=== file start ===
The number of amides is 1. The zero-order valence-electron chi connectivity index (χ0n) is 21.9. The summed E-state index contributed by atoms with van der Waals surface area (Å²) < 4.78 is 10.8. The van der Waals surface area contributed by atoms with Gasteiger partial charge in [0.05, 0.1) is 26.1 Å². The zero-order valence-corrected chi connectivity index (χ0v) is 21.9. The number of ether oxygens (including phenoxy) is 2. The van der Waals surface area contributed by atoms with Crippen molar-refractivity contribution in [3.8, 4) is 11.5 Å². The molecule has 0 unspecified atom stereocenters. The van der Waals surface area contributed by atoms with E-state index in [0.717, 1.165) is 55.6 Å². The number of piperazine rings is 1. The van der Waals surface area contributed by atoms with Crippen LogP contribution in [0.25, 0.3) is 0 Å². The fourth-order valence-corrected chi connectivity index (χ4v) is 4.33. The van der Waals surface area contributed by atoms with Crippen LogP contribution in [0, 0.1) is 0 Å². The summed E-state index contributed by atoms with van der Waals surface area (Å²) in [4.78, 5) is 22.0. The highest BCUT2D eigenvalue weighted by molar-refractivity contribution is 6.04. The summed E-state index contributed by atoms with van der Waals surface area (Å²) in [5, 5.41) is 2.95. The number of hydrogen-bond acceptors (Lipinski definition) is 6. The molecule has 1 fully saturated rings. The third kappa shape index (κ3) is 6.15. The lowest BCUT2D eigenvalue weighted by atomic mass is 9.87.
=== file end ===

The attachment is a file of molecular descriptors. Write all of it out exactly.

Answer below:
The number of amides is 1. The zero-order valence-electron chi connectivity index (χ0n) is 21.9. The summed E-state index contributed by atoms with van der Waals surface area (Å²) < 4.78 is 10.8. The van der Waals surface area contributed by atoms with Gasteiger partial charge in [0.05, 0.1) is 26.1 Å². The zero-order valence-corrected chi connectivity index (χ0v) is 21.9. The number of ether oxygens (including phenoxy) is 2. The van der Waals surface area contributed by atoms with Crippen molar-refractivity contribution in [3.8, 4) is 11.5 Å². The molecule has 0 unspecified atom stereocenters. The van der Waals surface area contributed by atoms with E-state index in [0.717, 1.165) is 55.6 Å². The number of piperazine rings is 1. The van der Waals surface area contributed by atoms with Crippen LogP contribution in [0.25, 0.3) is 0 Å². The fourth-order valence-corrected chi connectivity index (χ4v) is 4.33. The van der Waals surface area contributed by atoms with Crippen LogP contribution in [0, 0.1) is 0 Å². The summed E-state index contributed by atoms with van der Waals surface area (Å²) in [4.78, 5) is 22.0. The highest BCUT2D eigenvalue weighted by molar-refractivity contribution is 6.04. The summed E-state index contributed by atoms with van der Waals surface area (Å²) in [5, 5.41) is 2.95. The number of hydrogen-bond acceptors (Lipinski definition) is 6. The molecule has 1 fully saturated rings. The third kappa shape index (κ3) is 6.15. The lowest BCUT2D eigenvalue weighted by atomic mass is 9.87.